Mugs and Memory

I don’t know when it started, but maybe it started after my husband and I had collected seventy-two stuffed animals, and we realized that they were taking up valuable real estate. We needed to stop buying stuffed animals for each other for birthdays, holidays, and anniversaries. I think that’s when we turned to coffee mugs. We now have far more than seventy-two mugs. I periodically have to cull the chipped and cracked ones. It is hard to do. It’s like saying good-bye to an old friend.

To keep them safe in my memory, I thought I would photograph them and write about their lineage. They are nothing flashy, just some cups that caught my eye or were given to me. Their power is in the memories they hold: who gave them to me, why I gave them, where did they come from? They are creating a timeline of my life and help me to reflect on the past. They are artifacts of my time here: my time sitting down with a steaming cup of coffee, tea, cider, or cocoa, my time meditating, inhaling the cup’s contents and feeling at peace, at least for a little while.

A Mother’s Perfect Love

My mother, Vivian,  would have been 100 years old this past Friday.  She has been gone almost nine years, almost a decade.  How can that be?  It seems like yesterday.  Her name means “alive” in Latin, and I have worked to keep  her alive every day: saying her name, talking to her, remembering when we laughed and cried together, eating her favorite foods, listening to her favorite songs – anything Sinatra.  All the sweet memories we have, my mother consciously constructed. She knew life is short and that in the end all we have are memories to keep us company.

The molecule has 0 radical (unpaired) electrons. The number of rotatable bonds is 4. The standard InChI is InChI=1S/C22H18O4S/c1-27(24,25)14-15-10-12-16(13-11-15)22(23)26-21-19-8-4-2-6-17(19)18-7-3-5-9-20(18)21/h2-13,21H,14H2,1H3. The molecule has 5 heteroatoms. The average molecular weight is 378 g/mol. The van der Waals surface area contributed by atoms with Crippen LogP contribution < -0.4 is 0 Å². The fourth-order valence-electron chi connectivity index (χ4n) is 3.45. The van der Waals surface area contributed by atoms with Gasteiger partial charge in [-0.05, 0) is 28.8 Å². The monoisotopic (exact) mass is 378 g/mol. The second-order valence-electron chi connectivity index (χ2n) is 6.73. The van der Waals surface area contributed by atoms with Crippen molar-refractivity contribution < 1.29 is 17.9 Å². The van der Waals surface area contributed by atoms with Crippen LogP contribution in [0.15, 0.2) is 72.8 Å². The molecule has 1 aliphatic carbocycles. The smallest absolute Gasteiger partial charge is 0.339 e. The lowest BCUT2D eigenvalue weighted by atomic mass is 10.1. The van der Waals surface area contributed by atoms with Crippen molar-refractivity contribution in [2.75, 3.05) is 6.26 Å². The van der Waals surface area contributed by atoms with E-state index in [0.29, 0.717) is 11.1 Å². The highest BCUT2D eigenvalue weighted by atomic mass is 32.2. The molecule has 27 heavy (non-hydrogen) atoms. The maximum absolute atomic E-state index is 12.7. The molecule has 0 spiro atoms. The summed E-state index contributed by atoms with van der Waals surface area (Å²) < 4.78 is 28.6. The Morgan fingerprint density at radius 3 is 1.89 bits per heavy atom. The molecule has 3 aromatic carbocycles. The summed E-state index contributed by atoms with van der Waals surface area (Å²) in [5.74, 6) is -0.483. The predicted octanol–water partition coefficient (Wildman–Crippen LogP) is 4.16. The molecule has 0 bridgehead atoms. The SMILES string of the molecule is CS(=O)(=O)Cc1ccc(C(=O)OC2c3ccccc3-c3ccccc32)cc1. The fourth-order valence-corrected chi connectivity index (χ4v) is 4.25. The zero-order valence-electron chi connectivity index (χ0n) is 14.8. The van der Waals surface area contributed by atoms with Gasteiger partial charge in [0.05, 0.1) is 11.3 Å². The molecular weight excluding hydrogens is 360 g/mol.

I can see her smile, hear her laughter, feel her warm embrace.  She was not a perfect person but she loved me perfectly, and I am grateful. She gave me so many of her gifts: the love of the ocean, the love of art and musicals, the love of children, and the deep love of story.  These things live in me today, and they were hers, and she gave them freely.  I look at her handwriting, and even my cursive resembles hers.  Now, when I look in the mirror quickly and see her face, I don’t frown.  I smile and am comforted. There she is.  She is not gone.  She is right there on my face, in the ocean waves, in the painting of the sunrise, and in the little girl trying to read.  Vivian’s right there beside me shining like a jewel, leading the way.


My mother,
Smiling at sixteen,
Long, tan legs,
Slim swimsuit,
Jewel of the Atlantic. 

My mother,
Dark hair, dark eyes -
Cinched waist, little black dress,
Bright red lipstick,
Jewel of the Jersey nights.

My mother,
Snipping with silver scissors,
Cutting through fabric,
Stitching with confidence,
Jewel of a dressmaker.

My mother,
Sitting in the middle,
Posing with her students,
Doting on each and every one,
Jewel of a teacher.

My mother,
Velvet February’s gift,
Thoughtful and steadfast,
Never complaining,
Jewel of a mother.

Shining forever
In our hearts.

A Pause for Celebration

“Sorrow comes in great waves…but rolls over us, and though it may almost smother us, it leaves us. And we know that if it is strong, we are stronger, inasmuch as it passes and we remain.” – Henry James


After the events of the past weeks: the COVID pandemic, George Floyd’s murder, rioting and looting in many of our major cities, it is difficult to think of celebration.  There is so much I worry about, so much anger that needs to be healed, so many problems that need to be rectified.  It seems insurmountable.  This country I love is deeply troubled. But today, I find myself having to pause for celebration.